To explore the accumulation of tissue lipid and its contribution to reproductive energy during gonadal development of Illex argentinus
has important theoretical value for understanding its reproductive investment strategy, as well as the sustainable development and utilization of this resource. By using tissue energy density measurement technology and lipid extraction technology, we measured and analyzed the energy density of mantle soma, digestive gland, ovary and oviduct eggs of female I. argentinus
before and after degreasing, as well as the lipid mass fraction, lipid energy and proportion of each tissue. Results indicate that the energy density of all tissues decreased significantly after lipid extraction. During the maturation, female I. argentinus
maintained a relative stable level of the lipid mass fraction and percentage of lipid energy in mantle soma and oviduct eggs. However, there was a significant decreasing trend in the lipid mass fraction and percentage of lipid energy in the digestive gland but an increasing trend in the ovary (Maximum in Phase IV) along with maturation. Furthermore, Pearson's r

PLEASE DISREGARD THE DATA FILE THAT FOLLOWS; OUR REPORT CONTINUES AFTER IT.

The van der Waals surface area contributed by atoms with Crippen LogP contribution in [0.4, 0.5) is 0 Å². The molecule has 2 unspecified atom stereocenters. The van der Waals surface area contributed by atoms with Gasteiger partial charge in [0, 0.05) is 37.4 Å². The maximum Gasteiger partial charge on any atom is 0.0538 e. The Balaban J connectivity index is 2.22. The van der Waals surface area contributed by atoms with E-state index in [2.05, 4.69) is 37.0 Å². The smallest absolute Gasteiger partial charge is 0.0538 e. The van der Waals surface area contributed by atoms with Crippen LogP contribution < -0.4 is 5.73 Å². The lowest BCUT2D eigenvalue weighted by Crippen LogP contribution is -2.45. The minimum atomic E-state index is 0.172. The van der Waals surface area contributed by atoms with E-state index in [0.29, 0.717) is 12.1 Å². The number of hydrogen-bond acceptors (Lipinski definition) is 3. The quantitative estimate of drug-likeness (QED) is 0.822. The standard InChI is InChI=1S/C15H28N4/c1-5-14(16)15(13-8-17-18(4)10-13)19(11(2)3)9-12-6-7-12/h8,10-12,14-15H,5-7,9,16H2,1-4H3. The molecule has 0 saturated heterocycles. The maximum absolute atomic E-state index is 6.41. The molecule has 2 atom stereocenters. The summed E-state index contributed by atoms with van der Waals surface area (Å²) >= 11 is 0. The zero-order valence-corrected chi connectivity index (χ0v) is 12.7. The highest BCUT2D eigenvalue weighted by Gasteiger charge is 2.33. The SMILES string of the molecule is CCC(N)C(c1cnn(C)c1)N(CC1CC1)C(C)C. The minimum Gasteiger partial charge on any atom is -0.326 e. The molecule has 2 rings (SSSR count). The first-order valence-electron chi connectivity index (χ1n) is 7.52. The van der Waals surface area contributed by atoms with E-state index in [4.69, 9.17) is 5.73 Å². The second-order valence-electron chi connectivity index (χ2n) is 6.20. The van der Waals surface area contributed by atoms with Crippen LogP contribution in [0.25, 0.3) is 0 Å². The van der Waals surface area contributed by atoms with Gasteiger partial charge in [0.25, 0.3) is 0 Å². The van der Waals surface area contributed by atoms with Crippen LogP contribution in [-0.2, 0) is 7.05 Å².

analysis indicates that there was a significantly negative relationship in the lipid mass fraction, lipid energy and percentage of lipid energy between gonadal tissues (Combination of ovary and oviduct eggs) and digestive gland, but without a significant relationship between gonadal tissues and mantle soma. In summary, female I. argentinus
exhibits tissue-specific lipid content and lipid energy accumulation. The lipid content has a significant contribution to the reproductive energy, and lipids in the gonadal tissues are significantly correlated with lipids in the digestive gland, which further proves that energy allocation to reproduction in I. argentinus
mainly depends on the income resources.